The European Union is looking to Nigeria as an alternative to supplement its gas needs following Russia’s gas supply restrictions.
According to Matthew Baldwin, deputy director-general of the Department of Energy of the European Commission, “Europe is in a tight place about gas following the Russian invasion of Ukraine and volatility in our gas market, with the possibility of maybe cutting off supply completely.”
When Mr. Baldwin visited Abuja, he informed the media that the EU wanted to import more liquefied natural gas (LNG) from Nigeria than it now does.
According to him, Nigeria presently provides 14% of the gas that the EU imports and 60% of all LNG shipments from Nigeria are sent to Europe.
We intend to increase the 14% percent of total LNG imports from Nigeria that we presently import, he said.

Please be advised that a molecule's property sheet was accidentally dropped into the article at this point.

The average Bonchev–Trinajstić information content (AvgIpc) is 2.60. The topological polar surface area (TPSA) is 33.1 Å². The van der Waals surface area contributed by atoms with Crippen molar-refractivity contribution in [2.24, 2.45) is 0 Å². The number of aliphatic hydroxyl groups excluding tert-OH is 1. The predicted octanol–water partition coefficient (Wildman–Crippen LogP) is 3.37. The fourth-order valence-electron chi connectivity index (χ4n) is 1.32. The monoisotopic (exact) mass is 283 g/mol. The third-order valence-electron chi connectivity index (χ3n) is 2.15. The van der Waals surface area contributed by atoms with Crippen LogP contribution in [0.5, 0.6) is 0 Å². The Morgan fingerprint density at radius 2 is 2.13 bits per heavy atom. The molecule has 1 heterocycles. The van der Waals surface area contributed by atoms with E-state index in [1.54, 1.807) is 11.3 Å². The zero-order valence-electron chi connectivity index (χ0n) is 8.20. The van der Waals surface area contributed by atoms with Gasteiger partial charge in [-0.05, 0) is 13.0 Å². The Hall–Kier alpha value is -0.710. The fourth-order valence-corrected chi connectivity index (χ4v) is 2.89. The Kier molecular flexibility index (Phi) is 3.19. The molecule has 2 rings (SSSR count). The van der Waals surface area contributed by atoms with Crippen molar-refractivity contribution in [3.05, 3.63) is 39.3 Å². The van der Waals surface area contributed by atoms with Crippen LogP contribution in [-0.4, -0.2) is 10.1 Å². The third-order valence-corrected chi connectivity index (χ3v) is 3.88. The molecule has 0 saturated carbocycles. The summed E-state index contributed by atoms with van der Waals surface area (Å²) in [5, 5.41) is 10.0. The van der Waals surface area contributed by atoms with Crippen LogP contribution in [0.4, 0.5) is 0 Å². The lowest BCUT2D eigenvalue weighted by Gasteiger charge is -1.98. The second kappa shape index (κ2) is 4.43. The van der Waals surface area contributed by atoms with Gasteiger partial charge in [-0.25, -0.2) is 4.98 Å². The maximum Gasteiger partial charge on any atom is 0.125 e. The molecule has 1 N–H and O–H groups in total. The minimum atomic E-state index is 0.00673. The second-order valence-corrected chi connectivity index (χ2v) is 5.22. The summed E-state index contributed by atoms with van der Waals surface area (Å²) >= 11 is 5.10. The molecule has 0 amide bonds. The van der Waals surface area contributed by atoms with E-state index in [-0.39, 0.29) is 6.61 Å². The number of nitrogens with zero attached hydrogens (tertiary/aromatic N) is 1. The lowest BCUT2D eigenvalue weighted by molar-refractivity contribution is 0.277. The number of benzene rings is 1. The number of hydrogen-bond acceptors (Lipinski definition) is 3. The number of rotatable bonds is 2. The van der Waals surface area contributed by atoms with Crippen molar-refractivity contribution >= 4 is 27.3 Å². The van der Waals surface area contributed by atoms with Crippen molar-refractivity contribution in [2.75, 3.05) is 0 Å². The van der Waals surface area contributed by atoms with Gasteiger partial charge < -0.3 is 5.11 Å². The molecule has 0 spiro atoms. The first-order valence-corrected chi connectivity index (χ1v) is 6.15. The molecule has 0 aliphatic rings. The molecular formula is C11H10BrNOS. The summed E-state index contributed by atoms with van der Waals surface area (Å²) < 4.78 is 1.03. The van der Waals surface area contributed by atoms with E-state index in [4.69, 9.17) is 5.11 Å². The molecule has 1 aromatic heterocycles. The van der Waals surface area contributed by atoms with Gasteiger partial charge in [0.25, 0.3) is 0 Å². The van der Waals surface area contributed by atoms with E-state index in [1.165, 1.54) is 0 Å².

According to Mr. Baldwin, the EU is eager to realize the exceptional potential of the gas partnership between Nigeria and it.
Earlier this week, the EU unveiled a strategy to cut gas usage by 15%, encouraging EU member states to do so.
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Gas is a crucial transition fuel that the European Union will need in its pipelines until 2045 and beyond. Mr. Baldwin stated that there are technological ways in which we may cooperate with you to enhance the cleanliness of that gas.
He continued, “But at the moment, the capacity, the utilization rate of Nigeria LNG is very low.” The EU wants to increase its short-term supply of Nigeria’s LNG.
According to him, the commission would be looking at ways to collaborate with the Nigerian National Petroleum Company Limited this week.
Mr. Baldwin stated that his visit to Nigeria was a fact-finding mission and that the EU will assist Nigeria in carrying out its ambitious energy transition plan. In August, the two parties will get together once more to talk more.
He met with the Minister of Power, the Minister of State for Petroleum, and the Minister of Finance while in Nigeria. Mr. Baldwin went to the Nigeria LNG as well.